Monsoon Clouds

With over 300 days/yr of sunny skies in New Mexico, clouds are a big deal.  Clouds signal the monsoon and are hopeful signs of the summer rains so important to renewing the landscape and providing water to the aquifer on which residents depend.  On an active monsoon day clouds begin forming early, frequently just after sunrise, they build and scattered rains can be seen around the valley.  These clouds dissipate and sunny skies return.  Later in the afternoon the process begins again.  Clouds begin to build, frequently over Portal Peak, and a second round of showers begin which last till after dark.  These moisture laden cumulus clouds are illuminated by the setting sun creating stark contrasts of light and shadow which stretch across the valley creating beautiful sunsets.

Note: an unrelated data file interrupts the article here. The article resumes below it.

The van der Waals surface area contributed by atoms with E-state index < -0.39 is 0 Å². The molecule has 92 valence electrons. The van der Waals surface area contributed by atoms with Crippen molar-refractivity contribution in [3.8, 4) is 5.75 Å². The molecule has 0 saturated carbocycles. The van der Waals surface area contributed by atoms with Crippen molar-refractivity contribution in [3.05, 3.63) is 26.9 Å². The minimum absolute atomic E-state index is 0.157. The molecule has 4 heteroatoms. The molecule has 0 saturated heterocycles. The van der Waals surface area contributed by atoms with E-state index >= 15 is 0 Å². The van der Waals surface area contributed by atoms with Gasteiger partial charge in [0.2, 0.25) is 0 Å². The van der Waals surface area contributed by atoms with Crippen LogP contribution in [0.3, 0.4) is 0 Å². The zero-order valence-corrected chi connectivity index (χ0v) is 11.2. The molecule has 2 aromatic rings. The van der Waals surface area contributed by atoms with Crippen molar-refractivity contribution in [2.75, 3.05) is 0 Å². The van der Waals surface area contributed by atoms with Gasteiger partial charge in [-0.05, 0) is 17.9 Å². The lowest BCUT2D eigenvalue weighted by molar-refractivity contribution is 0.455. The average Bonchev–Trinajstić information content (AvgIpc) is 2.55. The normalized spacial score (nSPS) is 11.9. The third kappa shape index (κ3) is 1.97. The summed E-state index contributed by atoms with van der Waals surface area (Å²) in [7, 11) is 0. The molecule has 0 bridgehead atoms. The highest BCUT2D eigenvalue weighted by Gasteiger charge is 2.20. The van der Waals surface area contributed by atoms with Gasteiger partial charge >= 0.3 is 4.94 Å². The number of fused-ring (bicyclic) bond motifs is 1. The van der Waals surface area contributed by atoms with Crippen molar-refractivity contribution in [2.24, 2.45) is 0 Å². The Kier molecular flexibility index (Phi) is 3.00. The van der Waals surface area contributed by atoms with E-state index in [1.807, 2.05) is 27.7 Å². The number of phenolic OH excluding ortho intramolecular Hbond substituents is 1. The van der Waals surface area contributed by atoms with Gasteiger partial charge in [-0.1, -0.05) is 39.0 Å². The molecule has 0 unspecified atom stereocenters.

monsoon cloudscape
Monsoon clouds over the San Simon Valley


  1. Sure some beautiful sunsets in southwest New Mexico, the clouds are always interesting to watch during monsoon season.

  2. Breathtaking scenes are everywhere in the San Simone Valley. They should have never broke it it with a state line down the middle!

  3. Having the state line between New Mexico and Arizona run down the middle of the valley does have its drawbacks, like daylight savings time, but it does make Rodeo, New Mexico's most western town.